What’s good about bread (except for its wonderful taste, smell and our very habit of eating it on a regular basis)?

Wholemeal bread is a good source of dietry fiber, manganese and selenium. It has a decent amounts of many vitamins and microelements. Besides it is easy to store and carry and it is a key element of sandwiches.

The bad about bread is that it usually contains a lot of sodium, trans fats and, especially when commercially prepared, preservatives (read labels! Avoid buying such products).

Toasted vs. Fresh

As far as the Dukan Diet is concerned it doesn’t matter. But for those who care, I did some research and while the opinions are split, it seems like toasted bread’s calorie count is a bit lower than in fresh bread. To my understanding, difference is of no great significance.

A Happy Face on a Toast

Of the toast's dominance over the fresh bread :).

Here’s a quote that says that toasting bread is reducing the amount of calories in it:

During the toasting process, the magic toaster fairy comes and sprinkles “magic toast dust” on toasting bread, surreptitiously whisking away 1/1000th of a calorie in the form of burnt toast crumbs. Voila! The toasted bread is lower calorie (not to mention (a) warmer; and (b) crispier) than its normal, untoasted bread counterpart.

But it seems like toasting changes the “glycemic index” of the bread:

Actually, for those people who are really carb-conscious, there is some evidence that the toasting process alters the carbohydrate structure of the bread, causing a miniscule alteration on the glycemic index. Is it significant? Nopers. Personally, I like the magic toast fairy theory much better.

You can read the whole discussion on here: “Toasted vs Fresh”. Don’t forget to get back here and leave your opinion on this silly matter of life & death in the comment section below.

4. Starchy foods

Starchy Foods (Serving size = 280 g / 10 oz; 2 servings per week). Choose whole-grain if possible.

Brown Rice on a Wooden Spoon

Choose wholegrain starchy foods. Image: thanunkorn / FreeDigitalPhotos.net

In a healthy balanced diet, starchy foods should make up about a third of the food you eat. For now though, as we have just lost some weight, we introduce starch-rich products still in limited quantities only.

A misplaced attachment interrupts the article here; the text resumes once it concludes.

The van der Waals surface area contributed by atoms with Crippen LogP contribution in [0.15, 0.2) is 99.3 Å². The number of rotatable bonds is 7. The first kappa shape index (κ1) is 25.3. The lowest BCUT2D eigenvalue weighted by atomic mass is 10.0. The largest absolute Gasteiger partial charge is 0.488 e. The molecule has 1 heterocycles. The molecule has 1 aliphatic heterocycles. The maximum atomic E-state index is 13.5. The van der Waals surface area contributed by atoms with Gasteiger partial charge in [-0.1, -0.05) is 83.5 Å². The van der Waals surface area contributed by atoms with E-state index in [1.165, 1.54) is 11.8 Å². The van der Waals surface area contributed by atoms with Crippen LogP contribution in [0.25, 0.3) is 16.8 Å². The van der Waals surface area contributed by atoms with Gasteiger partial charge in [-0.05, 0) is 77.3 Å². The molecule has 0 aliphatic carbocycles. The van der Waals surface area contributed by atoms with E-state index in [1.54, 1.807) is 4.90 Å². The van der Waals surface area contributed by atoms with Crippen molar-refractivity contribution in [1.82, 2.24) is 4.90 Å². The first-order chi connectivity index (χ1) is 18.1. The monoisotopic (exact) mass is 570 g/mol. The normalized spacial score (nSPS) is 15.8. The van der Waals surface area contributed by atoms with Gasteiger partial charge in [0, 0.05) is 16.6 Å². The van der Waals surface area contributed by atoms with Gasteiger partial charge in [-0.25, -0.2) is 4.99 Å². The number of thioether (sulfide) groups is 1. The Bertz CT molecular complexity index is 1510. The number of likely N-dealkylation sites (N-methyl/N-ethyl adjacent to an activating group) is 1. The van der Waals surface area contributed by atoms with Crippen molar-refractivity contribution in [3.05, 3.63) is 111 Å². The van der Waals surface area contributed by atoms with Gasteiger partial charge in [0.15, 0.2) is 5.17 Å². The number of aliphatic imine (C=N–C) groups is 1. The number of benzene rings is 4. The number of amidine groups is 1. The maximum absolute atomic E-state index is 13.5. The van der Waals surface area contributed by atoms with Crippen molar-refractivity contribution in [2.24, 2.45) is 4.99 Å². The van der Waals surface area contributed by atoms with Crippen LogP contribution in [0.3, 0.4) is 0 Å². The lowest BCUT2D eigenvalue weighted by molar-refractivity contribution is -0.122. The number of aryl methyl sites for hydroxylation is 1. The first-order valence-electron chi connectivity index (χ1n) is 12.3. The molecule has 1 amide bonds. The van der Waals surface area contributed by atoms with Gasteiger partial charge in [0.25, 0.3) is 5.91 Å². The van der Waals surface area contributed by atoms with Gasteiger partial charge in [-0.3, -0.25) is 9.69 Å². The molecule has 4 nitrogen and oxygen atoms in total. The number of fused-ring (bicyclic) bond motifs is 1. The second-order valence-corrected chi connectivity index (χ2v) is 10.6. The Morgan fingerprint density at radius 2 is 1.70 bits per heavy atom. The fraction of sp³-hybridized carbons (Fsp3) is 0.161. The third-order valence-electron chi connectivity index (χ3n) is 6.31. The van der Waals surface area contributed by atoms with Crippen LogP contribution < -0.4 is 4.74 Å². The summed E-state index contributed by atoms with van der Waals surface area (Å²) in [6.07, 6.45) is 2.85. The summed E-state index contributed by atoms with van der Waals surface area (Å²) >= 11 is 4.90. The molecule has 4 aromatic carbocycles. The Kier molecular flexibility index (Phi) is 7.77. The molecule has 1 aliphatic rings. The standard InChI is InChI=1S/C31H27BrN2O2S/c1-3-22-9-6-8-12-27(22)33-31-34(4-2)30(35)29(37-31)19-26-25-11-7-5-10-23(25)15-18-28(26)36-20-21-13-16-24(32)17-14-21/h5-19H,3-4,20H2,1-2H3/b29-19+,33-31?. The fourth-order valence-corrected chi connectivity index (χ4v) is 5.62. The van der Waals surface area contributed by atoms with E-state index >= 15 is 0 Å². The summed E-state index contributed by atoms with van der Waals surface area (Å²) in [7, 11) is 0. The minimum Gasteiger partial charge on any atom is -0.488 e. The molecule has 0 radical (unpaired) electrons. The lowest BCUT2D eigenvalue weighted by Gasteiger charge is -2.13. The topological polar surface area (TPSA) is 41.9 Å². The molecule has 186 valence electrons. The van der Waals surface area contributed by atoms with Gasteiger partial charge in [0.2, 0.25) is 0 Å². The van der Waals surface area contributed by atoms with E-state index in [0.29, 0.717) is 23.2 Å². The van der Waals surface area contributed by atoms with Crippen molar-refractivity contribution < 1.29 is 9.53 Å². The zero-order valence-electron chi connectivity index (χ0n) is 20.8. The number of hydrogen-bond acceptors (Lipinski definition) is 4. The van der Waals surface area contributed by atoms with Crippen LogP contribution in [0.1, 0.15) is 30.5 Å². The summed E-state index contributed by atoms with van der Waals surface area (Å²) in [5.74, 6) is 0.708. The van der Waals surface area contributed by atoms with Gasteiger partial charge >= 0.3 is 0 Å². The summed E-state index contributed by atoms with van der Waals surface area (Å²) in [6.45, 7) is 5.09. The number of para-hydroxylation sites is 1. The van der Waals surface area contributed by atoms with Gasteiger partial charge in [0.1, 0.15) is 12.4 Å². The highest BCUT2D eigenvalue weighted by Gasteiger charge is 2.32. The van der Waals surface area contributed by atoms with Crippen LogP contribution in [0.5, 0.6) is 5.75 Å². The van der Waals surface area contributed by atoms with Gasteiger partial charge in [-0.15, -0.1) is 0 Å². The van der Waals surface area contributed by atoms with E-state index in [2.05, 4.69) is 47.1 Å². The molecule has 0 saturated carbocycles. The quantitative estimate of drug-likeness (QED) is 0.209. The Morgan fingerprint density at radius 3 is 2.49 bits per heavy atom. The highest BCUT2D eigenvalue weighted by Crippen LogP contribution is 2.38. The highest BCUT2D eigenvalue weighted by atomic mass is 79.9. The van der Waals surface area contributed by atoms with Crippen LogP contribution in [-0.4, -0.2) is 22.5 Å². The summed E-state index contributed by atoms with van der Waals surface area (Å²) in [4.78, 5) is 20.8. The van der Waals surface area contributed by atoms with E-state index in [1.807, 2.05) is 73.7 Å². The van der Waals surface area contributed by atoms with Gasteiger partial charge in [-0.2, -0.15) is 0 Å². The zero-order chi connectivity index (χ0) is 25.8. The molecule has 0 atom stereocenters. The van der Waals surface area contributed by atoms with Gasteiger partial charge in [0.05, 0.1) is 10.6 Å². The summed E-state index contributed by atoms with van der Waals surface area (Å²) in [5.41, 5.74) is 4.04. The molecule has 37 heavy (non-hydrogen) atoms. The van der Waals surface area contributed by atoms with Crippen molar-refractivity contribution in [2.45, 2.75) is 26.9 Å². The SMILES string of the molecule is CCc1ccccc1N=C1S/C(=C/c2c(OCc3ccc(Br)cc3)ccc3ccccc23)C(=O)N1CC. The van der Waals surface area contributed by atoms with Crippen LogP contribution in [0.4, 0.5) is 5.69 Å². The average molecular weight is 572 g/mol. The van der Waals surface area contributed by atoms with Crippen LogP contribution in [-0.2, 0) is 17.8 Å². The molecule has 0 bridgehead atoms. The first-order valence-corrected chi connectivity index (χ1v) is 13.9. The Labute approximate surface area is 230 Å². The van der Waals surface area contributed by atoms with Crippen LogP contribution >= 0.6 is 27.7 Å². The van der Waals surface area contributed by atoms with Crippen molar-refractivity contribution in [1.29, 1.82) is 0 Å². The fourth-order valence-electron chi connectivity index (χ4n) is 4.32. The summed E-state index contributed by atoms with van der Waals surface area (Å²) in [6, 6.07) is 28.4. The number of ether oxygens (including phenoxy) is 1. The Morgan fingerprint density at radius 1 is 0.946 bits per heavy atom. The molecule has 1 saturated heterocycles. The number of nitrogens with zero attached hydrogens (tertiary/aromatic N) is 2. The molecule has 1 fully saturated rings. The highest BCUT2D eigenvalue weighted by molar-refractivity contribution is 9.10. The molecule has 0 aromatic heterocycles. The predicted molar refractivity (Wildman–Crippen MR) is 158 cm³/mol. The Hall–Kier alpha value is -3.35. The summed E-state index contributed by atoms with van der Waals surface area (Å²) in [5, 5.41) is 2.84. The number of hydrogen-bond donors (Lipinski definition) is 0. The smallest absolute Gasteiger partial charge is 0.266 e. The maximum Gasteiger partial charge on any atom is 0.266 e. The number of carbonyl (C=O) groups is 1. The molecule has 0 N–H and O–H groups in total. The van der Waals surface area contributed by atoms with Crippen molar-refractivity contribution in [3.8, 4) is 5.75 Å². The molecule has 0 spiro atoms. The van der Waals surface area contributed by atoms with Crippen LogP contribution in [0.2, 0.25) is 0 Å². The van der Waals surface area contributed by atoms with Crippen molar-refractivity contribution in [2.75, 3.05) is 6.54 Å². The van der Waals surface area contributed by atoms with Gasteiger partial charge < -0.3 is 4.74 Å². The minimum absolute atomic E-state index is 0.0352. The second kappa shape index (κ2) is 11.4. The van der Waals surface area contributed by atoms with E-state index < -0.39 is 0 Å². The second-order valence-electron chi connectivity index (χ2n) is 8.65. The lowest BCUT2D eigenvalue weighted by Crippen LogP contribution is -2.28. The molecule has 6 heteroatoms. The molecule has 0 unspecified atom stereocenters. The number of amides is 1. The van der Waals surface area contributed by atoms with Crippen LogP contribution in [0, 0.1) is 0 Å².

The most common starchy foods are: potatoes, bread (we’ve covered it already in pt. 4 above, so I won’t analyze bread here), cereals (but not oat bran as you may already know), rice, pasta, groat, kasha, corn etc.

Starchy foods contain starch (the most common carbohydrate in our diet) and they are a good source of energy and a range of essential nutrients like fiber, calcium, iron and B vitamins. Some say that starch is fattening, but it is only half-true. Unless you  combine them with large amounts of salt and fats, they are as fattening as any other complex carbohydrates, and probably even less fattening than simple carbs like fruit’s glucose or fructose.

One of the most interesting food in our ‘Starchy’ category is potatoe.

Potatoes

Nutrition Data: Potatoes, Boiled, Cooked in Skin, with Salt

Nutrition Data: Potatoes, Boiled, Cooked in Skin, with Salt. 2/3 of the initial Vitamin C amount has been preserved. Boiling in skin is the healthiest way to prepare potaoes.

Potatoes are a good source of dietary fiber (2 g of fiber per 100 g), B vitamins and potassium. Surprisingly potatoes are a great source of Vitamin C (33% of the recommended daily value of vitamin C per 100 g). Unfortunately, vitamin C is sensitive to heat processing, so after you cook, bake or fry your potatoes there’s only 1/3 of it left. On the other hand, people tend to eat pretty large portions of potatoes per serving.

If you want to preserve as much nutrients as possible heat process them in skin.

Here’s some comparison of the nutrition data of three different forms of potatoes, namely: boiled potatoes (with salt, without skin), potatoes cooked in skin and French fries.

Nutrition Data: Potatoes, Boiled, Cooked without Skin, with Salt

Nutrition Data: Potatoes, Boiled, Cooked without Skin, with Salt. 1/3 of the Vitamin C has been preserved.

Nutrition Data: French Fries

Nutrition Data: French Fries. Only 1/6 of the Vitamin C has left.

 

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5. Guilt-Free Meals, Sumptuous Meals

Sumptuous meals or Free meals (as in ‘guilt-free’) (Serving size = 2 full, non-consecutive meals with dessert and / or a glass of wine per week).

6. Pure Protein Day

Protein-only day. One day per week (preferably Thursday) is a protein-only day during which your menu is limited to Phase I food list.

Phase III gradual kick-off

Don’t be tempted not to include any of the below-mentioned foods in you Phase III menu. It won’t help. Unless you are having a medical condition or some sort of intolerance to the products I describe here, you should eat them on a regular basis. The only thing I recommend in some cases is that you extend your menu over time (i.e. not in just one shot). It’s not something the original Dukan Diet advises (nor is it misadvised either though) but it’s a good idea. You can find an exemplary Phase III Schedule here (for your convenience, a printable PDF as usual): Dukan Diet Consolidation Phase Schedule (3264)


{ 37 comments… read them below or add one }

Vicky Saunders May 20, 2012 at 10:53 PM

I’m having trouble finding a list of veggies to include my Phase 11Cruise meal planning. I k ow you said no avocados or bananas but is there a list of veggies?

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Aisha May 1, 2012 at 2:24 PM

Hey what do you think of this chocolate?